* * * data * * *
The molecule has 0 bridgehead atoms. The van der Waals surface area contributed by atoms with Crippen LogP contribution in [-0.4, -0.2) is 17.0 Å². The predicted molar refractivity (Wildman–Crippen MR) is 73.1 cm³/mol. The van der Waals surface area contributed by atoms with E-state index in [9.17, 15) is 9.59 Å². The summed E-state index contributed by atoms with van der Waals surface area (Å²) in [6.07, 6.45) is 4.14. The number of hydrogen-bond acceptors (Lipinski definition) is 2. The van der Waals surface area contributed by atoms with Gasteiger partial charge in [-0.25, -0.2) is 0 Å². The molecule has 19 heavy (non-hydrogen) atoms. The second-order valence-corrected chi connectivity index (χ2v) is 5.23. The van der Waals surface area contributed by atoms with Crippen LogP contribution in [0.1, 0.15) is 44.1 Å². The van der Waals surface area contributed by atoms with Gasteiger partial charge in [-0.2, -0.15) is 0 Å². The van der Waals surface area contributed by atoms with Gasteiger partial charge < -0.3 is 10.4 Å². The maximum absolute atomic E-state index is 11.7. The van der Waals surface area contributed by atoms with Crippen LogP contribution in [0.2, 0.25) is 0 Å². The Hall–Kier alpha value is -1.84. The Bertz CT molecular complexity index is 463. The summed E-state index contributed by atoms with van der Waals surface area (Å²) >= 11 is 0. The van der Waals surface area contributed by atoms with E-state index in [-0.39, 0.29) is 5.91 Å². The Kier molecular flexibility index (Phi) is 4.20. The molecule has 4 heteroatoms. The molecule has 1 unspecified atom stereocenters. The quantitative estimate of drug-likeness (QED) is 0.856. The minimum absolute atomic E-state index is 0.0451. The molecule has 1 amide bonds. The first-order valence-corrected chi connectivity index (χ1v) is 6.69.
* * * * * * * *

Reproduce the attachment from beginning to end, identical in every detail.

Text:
The molecule has 0 bridgehead atoms. The van der Waals surface area contributed by atoms with Crippen LogP contribution in [-0.4, -0.2) is 17.0 Å². The predicted molar refractivity (Wildman–Crippen MR) is 73.1 cm³/mol. The van der Waals surface area contributed by atoms with E-state index in [9.17, 15) is 9.59 Å². The summed E-state index contributed by atoms with van der Waals surface area (Å²) in [6.07, 6.45) is 4.14. The number of hydrogen-bond acceptors (Lipinski definition) is 2. The van der Waals surface area contributed by atoms with Gasteiger partial charge in [-0.25, -0.2) is 0 Å². The molecule has 19 heavy (non-hydrogen) atoms. The second-order valence-corrected chi connectivity index (χ2v) is 5.23. The van der Waals surface area contributed by atoms with Crippen LogP contribution in [0.1, 0.15) is 44.1 Å². The van der Waals surface area contributed by atoms with Gasteiger partial charge in [-0.2, -0.15) is 0 Å². The van der Waals surface area contributed by atoms with Gasteiger partial charge < -0.3 is 10.4 Å². The maximum absolute atomic E-state index is 11.7. The van der Waals surface area contributed by atoms with Crippen LogP contribution in [0.2, 0.25) is 0 Å². The Hall–Kier alpha value is -1.84. The Bertz CT molecular complexity index is 463. The summed E-state index contributed by atoms with van der Waals surface area (Å²) >= 11 is 0. The van der Waals surface area contributed by atoms with E-state index in [-0.39, 0.29) is 5.91 Å². The Kier molecular flexibility index (Phi) is 4.20. The molecule has 4 heteroatoms. The molecule has 1 unspecified atom stereocenters. The quantitative estimate of drug-likeness (QED) is 0.856. The minimum absolute atomic E-state index is 0.0451. The molecule has 1 amide bonds. The first-order valence-corrected chi connectivity index (χ1v) is 6.69.